Job design for nurse case managers : Intended and unintended effects on satisfaction and well-being.
As managed care expands, nursing case management is becoming increasingly widespread.
Yet little is known about the characteristics of the case manager job and its effects on nurses'workplace well-being.
This study investigated hypothesized differences between the characteristics of nurse case manager and staff nurse jobs, including both intended positive and unintended negative effects assodated with changes incorporated in the nurse case manager job.
Nurse case managers reported significantly higher levels of autonomy, job identity, feedback from agents, and collaboration with physicians than staff nurses ; however, they also reported higher levels of required interaction, role conflict, overload, and ambiguity.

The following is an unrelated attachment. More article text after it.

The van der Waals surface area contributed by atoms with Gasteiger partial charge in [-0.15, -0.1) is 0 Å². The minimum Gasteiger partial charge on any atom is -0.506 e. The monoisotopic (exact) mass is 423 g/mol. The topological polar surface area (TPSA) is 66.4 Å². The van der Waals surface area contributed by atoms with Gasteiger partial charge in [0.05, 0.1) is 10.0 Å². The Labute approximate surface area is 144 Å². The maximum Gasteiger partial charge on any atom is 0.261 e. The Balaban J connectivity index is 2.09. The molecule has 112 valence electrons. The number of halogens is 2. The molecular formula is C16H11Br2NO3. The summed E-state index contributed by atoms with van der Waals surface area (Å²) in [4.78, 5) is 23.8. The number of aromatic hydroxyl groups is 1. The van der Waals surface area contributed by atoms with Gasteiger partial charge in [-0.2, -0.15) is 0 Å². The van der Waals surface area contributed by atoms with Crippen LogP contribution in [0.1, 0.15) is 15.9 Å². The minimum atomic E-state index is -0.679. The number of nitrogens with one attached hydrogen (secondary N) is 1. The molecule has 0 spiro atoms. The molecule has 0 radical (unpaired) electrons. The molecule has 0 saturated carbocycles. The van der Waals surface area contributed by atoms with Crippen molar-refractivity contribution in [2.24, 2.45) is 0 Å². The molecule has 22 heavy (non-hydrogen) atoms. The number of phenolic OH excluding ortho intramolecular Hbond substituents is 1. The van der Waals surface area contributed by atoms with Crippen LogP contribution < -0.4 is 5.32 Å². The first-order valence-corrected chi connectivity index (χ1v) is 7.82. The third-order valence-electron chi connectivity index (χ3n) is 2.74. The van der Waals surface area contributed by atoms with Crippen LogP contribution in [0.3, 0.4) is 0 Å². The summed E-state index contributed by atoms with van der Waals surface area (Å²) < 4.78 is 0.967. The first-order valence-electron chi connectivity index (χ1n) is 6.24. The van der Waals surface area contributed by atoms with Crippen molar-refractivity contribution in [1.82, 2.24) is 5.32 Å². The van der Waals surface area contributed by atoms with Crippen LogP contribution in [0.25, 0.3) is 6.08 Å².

These findings have important implications for nurse case manager and the organizations that employ them, in relation to job design, career/candidate selection, and orientation and ongoing development.
Mots-clés Pascal : Soin intégré, Nursing, Infirmier, Personnel sanitaire, Rôle professionnel, Pratique professionnelle, Milieu hospitalier, Stress, Organisation travail, Satisfaction professionnelle, Etats Unis, Amérique du Nord, Amérique, Gestion clinique pathologie
Mots-clés Pascal anglais : Managed care, Nursing, Nurse, Health staff, Occupational role, Professional practice, Hospital environment, Stress, Job engineering, Job satisfaction, United States, North America, America
Notice produite par :
Inist-CNRS - Institut de l'Information Scientifique et Technique
Cote : 98-0161735
Code Inist : 002B30A05. Création : 21/07/1998.